Children with disabilities included those children identified as blind, deaf, or with an impairment requiring the use of special equipment and lasting >12 months. We also included children with a limitation in functioning (eg, playing or school) for >3 months from a specified mental, physical, developmental, emotional, or behavioral condition. We created 1 health-status variable that indicated whether a child had any of the above-mentioned chronic conditions or disability characteristics.
Health coverage information was grouped into 4 main categories. No coverage was coded as such only if respondents specifically said the child was not covered by any plan or program. We classified those children with insurance as having private insurance, Medicaid, and other insurance (Medicare, Medi-gap, State Children’s Health Insurance Program [SCHIP], military health care, Indian Health Service, state-sponsored health plans, other government programs, or single-service plans). Children with private and Medicaid insurance were subcategorized further. If the respondent mentioned private insurance, they were asked whether the plan was an HMO, individual practice association, or other type of plan. Based on these responses, we classified those with private insurance as having HMO care (versus those without an HMO). Medicaid was similarly divided into those who needed administrative approval to see a specialist or approval to go to a different place for special care (excluding the emergency department) and those who did not. For children with both private insurance and Medicaid, we separately classified those who did not know their HMO or referral status.
Race and ethnicity included separate categories for non-Hispanic white, non-Hispanic black, Hispanic, and other. We categorized the number of parents present in the family (including biological, adoptive, step, and foster relationships) into single-parent, dual-parent, and other household categories. The mother’s education category included those with no high school diploma; high school diploma or equivalent; some college, associate’s degree, or bachelor’s degree; master’s, professional, or doctoral degree; or other. Age was recoded into 3 age groups (2 to 5 years, 6 to 12 years, and 13 to 17 years), and we examined gender. The percent federal poverty level was calculated by the NCHS, combining information from family income, family size, and number of children, using the 1998 federal poverty level thresholds from the US Census Bureau. The answers then were regrouped as percent of poverty groups: 0% to 99%, 100% to 199%, 200% to 299%, 300% to 499%, ≥500%, and unknown. The metropolitan statistical area (MSA) and region were both determined by the NCHS and regrouped into MSA and non-MSA and Northeast, Midwest, South, and West, respectively.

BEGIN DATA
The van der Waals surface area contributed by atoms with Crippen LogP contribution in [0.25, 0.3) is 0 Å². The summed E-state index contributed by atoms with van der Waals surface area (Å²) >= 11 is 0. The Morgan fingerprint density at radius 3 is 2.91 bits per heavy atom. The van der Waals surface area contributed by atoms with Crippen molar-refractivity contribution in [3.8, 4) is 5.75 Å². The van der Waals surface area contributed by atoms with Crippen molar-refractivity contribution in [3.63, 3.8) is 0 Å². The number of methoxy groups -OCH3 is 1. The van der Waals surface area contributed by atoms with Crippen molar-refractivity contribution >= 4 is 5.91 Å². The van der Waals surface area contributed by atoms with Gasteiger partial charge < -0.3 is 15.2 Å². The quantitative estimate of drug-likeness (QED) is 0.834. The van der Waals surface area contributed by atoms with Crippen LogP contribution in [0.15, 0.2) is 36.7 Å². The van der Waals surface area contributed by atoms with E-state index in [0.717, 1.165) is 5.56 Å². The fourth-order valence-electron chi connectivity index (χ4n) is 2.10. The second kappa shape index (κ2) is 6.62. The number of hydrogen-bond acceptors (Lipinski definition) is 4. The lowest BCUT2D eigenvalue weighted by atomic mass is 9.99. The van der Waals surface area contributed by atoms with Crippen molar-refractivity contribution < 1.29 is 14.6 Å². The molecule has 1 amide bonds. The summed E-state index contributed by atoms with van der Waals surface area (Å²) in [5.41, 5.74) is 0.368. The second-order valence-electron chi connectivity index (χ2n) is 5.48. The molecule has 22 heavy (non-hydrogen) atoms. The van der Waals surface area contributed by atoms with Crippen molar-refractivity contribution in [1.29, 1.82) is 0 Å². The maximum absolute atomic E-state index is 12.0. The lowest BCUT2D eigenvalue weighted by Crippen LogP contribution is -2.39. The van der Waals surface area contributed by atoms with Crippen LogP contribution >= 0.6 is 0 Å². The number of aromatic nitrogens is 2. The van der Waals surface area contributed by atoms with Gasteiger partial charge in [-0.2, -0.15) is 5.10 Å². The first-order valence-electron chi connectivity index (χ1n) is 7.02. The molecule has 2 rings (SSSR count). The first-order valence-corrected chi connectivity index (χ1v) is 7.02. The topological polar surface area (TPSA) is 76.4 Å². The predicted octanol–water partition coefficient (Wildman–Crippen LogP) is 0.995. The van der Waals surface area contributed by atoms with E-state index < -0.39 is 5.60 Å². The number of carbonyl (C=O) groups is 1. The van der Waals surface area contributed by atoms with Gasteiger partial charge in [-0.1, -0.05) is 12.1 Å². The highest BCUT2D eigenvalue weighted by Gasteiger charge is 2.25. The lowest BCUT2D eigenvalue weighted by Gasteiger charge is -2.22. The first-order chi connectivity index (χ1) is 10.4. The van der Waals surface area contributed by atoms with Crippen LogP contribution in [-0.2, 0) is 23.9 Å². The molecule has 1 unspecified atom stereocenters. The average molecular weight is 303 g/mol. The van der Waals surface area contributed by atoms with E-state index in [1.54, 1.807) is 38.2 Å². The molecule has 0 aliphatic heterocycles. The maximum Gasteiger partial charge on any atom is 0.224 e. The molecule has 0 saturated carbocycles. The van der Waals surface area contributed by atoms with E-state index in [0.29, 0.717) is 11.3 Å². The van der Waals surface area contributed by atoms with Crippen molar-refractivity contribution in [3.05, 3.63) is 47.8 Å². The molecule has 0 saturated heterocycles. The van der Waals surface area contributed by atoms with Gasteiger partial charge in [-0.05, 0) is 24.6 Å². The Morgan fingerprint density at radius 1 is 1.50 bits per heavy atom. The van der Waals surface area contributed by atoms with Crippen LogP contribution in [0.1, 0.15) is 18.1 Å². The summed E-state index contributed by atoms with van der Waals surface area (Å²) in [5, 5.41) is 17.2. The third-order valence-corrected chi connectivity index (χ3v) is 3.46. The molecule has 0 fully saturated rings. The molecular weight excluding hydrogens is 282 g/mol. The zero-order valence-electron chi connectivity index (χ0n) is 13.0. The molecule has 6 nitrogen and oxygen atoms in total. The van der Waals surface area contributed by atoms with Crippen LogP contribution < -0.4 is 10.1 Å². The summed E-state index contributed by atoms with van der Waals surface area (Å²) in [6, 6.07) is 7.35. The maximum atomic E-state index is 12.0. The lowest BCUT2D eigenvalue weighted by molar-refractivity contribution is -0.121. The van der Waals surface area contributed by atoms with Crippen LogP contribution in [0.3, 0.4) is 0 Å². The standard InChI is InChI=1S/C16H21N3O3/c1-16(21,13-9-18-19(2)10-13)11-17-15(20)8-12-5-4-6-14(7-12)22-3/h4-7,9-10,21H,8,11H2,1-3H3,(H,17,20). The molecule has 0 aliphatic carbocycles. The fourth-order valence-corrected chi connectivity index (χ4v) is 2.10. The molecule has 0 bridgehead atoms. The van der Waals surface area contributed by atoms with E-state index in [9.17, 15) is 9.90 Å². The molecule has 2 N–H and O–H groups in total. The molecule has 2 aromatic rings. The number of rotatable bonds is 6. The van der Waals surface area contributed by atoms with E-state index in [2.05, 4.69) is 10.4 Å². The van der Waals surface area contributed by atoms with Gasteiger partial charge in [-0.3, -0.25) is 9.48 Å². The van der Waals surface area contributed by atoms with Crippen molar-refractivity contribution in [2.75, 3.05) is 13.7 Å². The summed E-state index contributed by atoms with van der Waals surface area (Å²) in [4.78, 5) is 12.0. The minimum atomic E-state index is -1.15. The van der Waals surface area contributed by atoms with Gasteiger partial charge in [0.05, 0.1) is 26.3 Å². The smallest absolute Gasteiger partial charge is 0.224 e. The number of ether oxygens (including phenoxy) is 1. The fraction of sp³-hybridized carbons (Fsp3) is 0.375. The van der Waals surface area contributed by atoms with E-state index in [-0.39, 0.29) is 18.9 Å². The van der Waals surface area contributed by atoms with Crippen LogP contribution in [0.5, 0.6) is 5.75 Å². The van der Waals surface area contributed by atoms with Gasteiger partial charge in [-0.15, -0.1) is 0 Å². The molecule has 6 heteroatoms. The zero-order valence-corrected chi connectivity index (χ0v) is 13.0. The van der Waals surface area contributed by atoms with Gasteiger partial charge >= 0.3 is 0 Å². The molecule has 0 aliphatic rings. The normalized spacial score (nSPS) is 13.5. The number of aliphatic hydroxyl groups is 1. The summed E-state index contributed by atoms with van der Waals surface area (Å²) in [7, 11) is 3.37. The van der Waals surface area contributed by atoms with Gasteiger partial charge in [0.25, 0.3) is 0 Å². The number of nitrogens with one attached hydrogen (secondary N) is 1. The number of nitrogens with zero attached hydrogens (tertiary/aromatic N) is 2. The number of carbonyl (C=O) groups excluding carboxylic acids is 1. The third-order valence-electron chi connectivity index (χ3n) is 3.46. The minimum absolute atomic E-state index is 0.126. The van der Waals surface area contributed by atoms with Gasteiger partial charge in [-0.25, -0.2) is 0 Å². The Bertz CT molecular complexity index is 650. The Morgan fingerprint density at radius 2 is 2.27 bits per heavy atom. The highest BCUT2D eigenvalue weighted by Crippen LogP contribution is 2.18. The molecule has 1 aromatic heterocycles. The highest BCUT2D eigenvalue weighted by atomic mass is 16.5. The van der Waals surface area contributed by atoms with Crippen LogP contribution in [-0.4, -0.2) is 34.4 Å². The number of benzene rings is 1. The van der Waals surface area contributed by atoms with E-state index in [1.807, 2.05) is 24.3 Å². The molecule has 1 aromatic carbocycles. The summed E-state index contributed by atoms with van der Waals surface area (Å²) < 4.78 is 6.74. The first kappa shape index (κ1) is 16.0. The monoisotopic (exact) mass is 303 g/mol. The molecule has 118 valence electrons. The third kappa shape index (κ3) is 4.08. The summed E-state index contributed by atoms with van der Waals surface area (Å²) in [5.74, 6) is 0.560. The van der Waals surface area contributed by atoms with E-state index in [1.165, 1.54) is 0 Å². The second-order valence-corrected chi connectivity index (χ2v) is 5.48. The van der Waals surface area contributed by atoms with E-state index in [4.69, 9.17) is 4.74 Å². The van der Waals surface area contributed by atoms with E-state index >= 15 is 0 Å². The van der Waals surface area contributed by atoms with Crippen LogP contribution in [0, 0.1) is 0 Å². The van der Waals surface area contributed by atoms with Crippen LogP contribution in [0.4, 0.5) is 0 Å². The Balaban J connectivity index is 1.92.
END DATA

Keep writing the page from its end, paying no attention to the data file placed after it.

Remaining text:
The NHIS collected the data through a complex, multistage sample design that included oversampling of specific population subgroups. To reflect national population totals, we used SAS-callable SUDAAN for all analyses26 to adjust for nonresponse and account for the complex sample design and nonresponse in the NHIS.
We presented descriptive information on the relevant characteristics and included total numbers and percentages. To describe the relationships the individual characteristics had with seeing a specialist and to control for confounding variables, we used logistic regressions to conduct both bivariate and multivariate analyses. The dependent variable was a dichotomous indicator for whether the individual saw a specialist. We examined models with 1 characteristic regressed on specialist use and then examined multivariable models with all hypothesized variables included. Additional analyses examined the role of HMOs among the privately insured and the need for administrative approval to see a specialist among Medicaid-insured populations. Because the relevant questions differ in the 2 populations, the analysis was stratified into Medicaid children and privately insured children. These analyses were stratified further by disability status and race/ethnicity. In the analyses stratified by race/ethnicity, we collapsed categories of maternal education and percent of the federal poverty level because of small sample sizes.
Table 1 describes the characteristics of the sample population. These data are comparable with census data on the US child population. Table 2 shows the percentage of children who saw a specialist by chronic condition/disability status and insurance. The overall proportion of all children reporting the use of specialists during the year 1999 was 13.1%. Children with chronic conditions or disabilities reported using specialists at much higher rates than children without chronic conditions or disabilities (26% vs 10.2%). The specialist-utilization rates for children without insurance were much lower than those for insured children (P < .01), but among the children who had coverage (private, Medicaid, or other), specialist-utilization rates were similar (no statistically significant difference).